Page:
The first of these were the badly disabled men who were unable to work. Since the war, employment for war pensioners has been extremely high, and work to a disabled man is really the most important thing that we can give him. I have always said that the greatest service which we can do for the war disabled is to help them to help themselves, to restore their self-respect and the feeling that they are playing an important part in life again.

I only realised how important that factor was when, a few years ago, I went to the Star and Garter Home and saw a badly disabled man of the last war who was completely paralysed from the neck downwards, but who had always had an ambition to become a painter. He had learned to paint pictures, and very good pictures, by holding the brush between his teeth, and that had given him back an interest in life. That is why I say that employment is such an important factor for any category of disabled man.

We therefore selected them for first priority. In 1951 a single man who was unable to work received a minimum pension of 80s. a week. We raised that first to 90s., and later, in 1955, to 112s. That is an increase of 32s. 6d. per week. My right hon. Friend the Minister has continued that priority to that class of man, and in his recent increases in January of this year that first priority class has been raised by another 38s. per week. If a man is married and has a family, or if he needs the constant attendance or the comforts allowances, he gets very much more.

The second class of pensioner about whom I was very worried myself was the war widow, the elderly war widow, the the widow going out to work or the widow with children, and, in two pensions increases, we gave the war widow with two children an increase of 26s. per week, while the Minister, in his recent increases, has raised that figure again considerably. In the last five years, the basic pension of the war widow has been raised by 31s. 6d. per week, and the children's and rent allowances have also been increased.

The basic pension for men in the last five and a half years has been raised by 40s. a week, so it has been very nearly doubled, and there have been big increases also in all the special allowances. I was particularly glad that the Minister increased the recent unemployability supplement from 45s. to 55s. and also increased the constant attendance allowance. It is important to know that the cost to the Exchequer of the war pensions increases given in the last five and a half years is about £41½ million a year, which is a considerable contribution to this all-important cause.

I was also glad that the Minister introduced last year a special benefit for older pensioners. My experience over a number of years has been that a man feels a disability most in two periods of his life. He feels it acutely when he first receives the disability as a young man, particularly if he is fond of athletics or dancing and suddenly finds himself a cripple. So he needs our help particularly at that period of his life to get him back into the world. Secondly, he begins to feel his disability severely when he reaches the age of 60. That is when the artificial limb becomes most irksome and any form of disability becomes more difficult.

My hon. Friend the Joint Parliamentary Secretary has called attention to the Transfer of Functions Order. This merger took place on 30th June, 1953, and I can remember, as I am sure do other hon. Members here who are interested in war pensions, the great anxiety expressed about the merger by the ex-Service men's associations, by many individuals and by a number of hon. Members. I would remind hon. Members that the Order only went through the House with a Government majority of 14, so there was a very close vote on it.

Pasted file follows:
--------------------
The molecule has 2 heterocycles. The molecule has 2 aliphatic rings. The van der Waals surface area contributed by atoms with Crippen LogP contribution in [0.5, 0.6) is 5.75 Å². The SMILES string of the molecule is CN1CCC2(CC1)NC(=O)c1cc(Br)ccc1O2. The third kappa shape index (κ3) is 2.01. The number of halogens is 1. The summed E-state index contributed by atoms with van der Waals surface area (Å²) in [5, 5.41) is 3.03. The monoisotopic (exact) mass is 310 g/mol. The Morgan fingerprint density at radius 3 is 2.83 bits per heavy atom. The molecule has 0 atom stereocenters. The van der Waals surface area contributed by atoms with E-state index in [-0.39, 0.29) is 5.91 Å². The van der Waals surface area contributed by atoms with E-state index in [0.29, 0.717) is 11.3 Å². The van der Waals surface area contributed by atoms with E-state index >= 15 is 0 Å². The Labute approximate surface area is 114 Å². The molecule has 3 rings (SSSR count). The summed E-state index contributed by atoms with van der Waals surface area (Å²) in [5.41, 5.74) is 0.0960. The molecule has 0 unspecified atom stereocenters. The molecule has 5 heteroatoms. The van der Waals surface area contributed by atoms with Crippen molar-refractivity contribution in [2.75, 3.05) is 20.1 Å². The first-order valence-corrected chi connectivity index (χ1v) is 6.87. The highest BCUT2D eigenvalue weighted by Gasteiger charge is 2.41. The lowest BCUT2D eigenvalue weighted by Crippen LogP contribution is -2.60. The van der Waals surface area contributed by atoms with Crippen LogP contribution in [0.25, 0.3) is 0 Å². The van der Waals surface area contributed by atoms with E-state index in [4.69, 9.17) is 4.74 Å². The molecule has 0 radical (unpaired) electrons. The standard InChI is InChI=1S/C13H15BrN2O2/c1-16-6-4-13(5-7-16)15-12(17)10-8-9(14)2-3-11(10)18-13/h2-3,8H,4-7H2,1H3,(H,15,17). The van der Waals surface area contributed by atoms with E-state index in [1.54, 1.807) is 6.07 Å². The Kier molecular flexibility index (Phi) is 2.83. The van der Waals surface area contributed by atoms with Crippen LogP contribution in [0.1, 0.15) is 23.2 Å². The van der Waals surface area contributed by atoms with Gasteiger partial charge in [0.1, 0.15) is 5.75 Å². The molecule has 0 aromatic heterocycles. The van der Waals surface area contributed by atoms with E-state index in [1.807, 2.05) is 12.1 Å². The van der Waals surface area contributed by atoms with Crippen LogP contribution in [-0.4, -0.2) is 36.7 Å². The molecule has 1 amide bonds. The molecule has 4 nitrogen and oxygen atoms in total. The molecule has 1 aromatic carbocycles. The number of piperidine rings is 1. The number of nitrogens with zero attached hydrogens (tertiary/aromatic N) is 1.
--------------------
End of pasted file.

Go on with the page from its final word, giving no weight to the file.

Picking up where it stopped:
I believe that most people interested in war pensions would agree, however, that the merger has not worked to the detriment of the war pensioner generally. It may have done so in one or two respects, but overall it has worked out to his benefit, particularly in the sphere mentioned by the Joint Parliamentary Secretary—the local offices. When the merger took place we had in the Ministry of Pensions 80 local offices and we acquired another 900 from the Ministry of National Insurance. This was a great benefit to the pensioner, who no longer had to travel so far or wait so long to have his disability attended to.

At the time the Minister of Pensions gave certain assurances about Roehampton Hospital, which holds an extremely important place in the lives of these people. It is, of course, an internationally famous hospital and the war pensioners regard it as their own, although today it takes in many more civilians than it used to do as the war pensioners become fewer.

There is one point I want to clarify about Roehampton Hospital, because the Minister of Pensions mentioned it in 1953 when the merger took place. It is that the governing body of the hospital has no responsibility for the medical treatment, for the staffing, for the medical organisation, the acceptance or rejection of patients, etc. All that is now the province and responsibility of the Minister of Health. May I say, in passing, that the hon. Gentleman the Member for Stockton-on-Tees (Mr. Chetwynd) did a wonderful job as chairman of the governors for five years, and has now been succeeded by Sir Arton Wilson, who was the last Permanent Secretary to the old Ministry of Pensions. The job of the governors today is concerned with the bricks and mortar and there has been a great deal of rebuilding going on. The governing body is also concerned with the amenities we can give to the war disabled, in the form of a new library, cafeterias, new telephones, etc.

I hear good accounts of the artificial limb service. I thought it was a tribute to Roehampton to read in my newspaper the other day that a prisoner undergoing sentence, who was taken to Roehampton to have a new artificial limb fitted, made off and eluded the warders. So they must have given him a good one and there cannot be much wrong with the service. Fear was expressed to me the other day that the tropical diseases centre at Roehampton is to be abolished. I can assure anyone who has in his constituency any Far Eastern prisoners of war, as many hon. Members have, that there is no truth in this rumour. The centre has been reduced owing to the reduction in the number of people who use it.

Now I ask the Committee to examine for a moment how our war pensions schemes stand today. The right hon. Gentleman the Member for Llanelly (Mr. J. Griffiths) said he wanted to take stock of the National Insurance scheme and I have tried to take stock of the war pensions scheme. There is no doubt that enormous improvements have been made in it since the war by successive Governments. I think that the improvements are due in no small part to the great interest taken in war pensions by Members of the House of Commons and also by the work of the war pension committees, the ex-Service men's associations, such as the British Legion and B.L.E.S.M.A., the welfare officers all over the country and a host of individuals.